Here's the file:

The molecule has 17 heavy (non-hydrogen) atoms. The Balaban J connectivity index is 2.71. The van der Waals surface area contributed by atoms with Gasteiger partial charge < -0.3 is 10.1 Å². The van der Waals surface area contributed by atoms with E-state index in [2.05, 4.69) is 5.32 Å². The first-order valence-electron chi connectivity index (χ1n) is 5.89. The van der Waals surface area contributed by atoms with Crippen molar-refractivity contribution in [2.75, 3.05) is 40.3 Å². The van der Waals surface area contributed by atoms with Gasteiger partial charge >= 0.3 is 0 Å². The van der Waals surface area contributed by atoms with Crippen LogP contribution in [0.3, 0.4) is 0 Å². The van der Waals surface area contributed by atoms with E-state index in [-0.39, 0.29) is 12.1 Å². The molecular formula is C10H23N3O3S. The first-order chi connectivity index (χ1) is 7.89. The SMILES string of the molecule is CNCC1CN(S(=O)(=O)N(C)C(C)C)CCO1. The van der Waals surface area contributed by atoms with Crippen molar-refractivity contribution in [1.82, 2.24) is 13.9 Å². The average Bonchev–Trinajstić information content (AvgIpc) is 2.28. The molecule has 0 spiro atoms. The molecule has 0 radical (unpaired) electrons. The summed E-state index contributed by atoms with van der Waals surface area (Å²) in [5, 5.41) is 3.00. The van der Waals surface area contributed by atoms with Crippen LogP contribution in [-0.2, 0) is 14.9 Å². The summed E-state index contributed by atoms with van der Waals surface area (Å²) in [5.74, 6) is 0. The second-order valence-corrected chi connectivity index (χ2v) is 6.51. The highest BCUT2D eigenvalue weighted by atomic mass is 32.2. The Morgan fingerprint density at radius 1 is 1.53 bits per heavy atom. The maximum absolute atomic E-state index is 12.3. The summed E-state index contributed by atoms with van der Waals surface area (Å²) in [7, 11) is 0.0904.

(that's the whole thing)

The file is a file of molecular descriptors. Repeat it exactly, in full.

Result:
The molecule has 17 heavy (non-hydrogen) atoms. The Balaban J connectivity index is 2.71. The van der Waals surface area contributed by atoms with Gasteiger partial charge < -0.3 is 10.1 Å². The van der Waals surface area contributed by atoms with E-state index in [2.05, 4.69) is 5.32 Å². The first-order valence-electron chi connectivity index (χ1n) is 5.89. The van der Waals surface area contributed by atoms with Crippen molar-refractivity contribution in [2.75, 3.05) is 40.3 Å². The van der Waals surface area contributed by atoms with Gasteiger partial charge >= 0.3 is 0 Å². The van der Waals surface area contributed by atoms with Crippen LogP contribution in [0.3, 0.4) is 0 Å². The van der Waals surface area contributed by atoms with E-state index in [-0.39, 0.29) is 12.1 Å². The molecular formula is C10H23N3O3S. The first-order chi connectivity index (χ1) is 7.89. The SMILES string of the molecule is CNCC1CN(S(=O)(=O)N(C)C(C)C)CCO1. The van der Waals surface area contributed by atoms with Crippen molar-refractivity contribution in [1.82, 2.24) is 13.9 Å². The average Bonchev–Trinajstić information content (AvgIpc) is 2.28. The molecule has 0 spiro atoms. The molecule has 0 radical (unpaired) electrons. The summed E-state index contributed by atoms with van der Waals surface area (Å²) in [5, 5.41) is 3.00. The van der Waals surface area contributed by atoms with Crippen LogP contribution in [-0.2, 0) is 14.9 Å². The summed E-state index contributed by atoms with van der Waals surface area (Å²) in [5.74, 6) is 0. The second-order valence-corrected chi connectivity index (χ2v) is 6.51. The highest BCUT2D eigenvalue weighted by atomic mass is 32.2. The Morgan fingerprint density at radius 1 is 1.53 bits per heavy atom. The maximum absolute atomic E-state index is 12.3. The summed E-state index contributed by atoms with van der Waals surface area (Å²) in [7, 11) is 0.0904.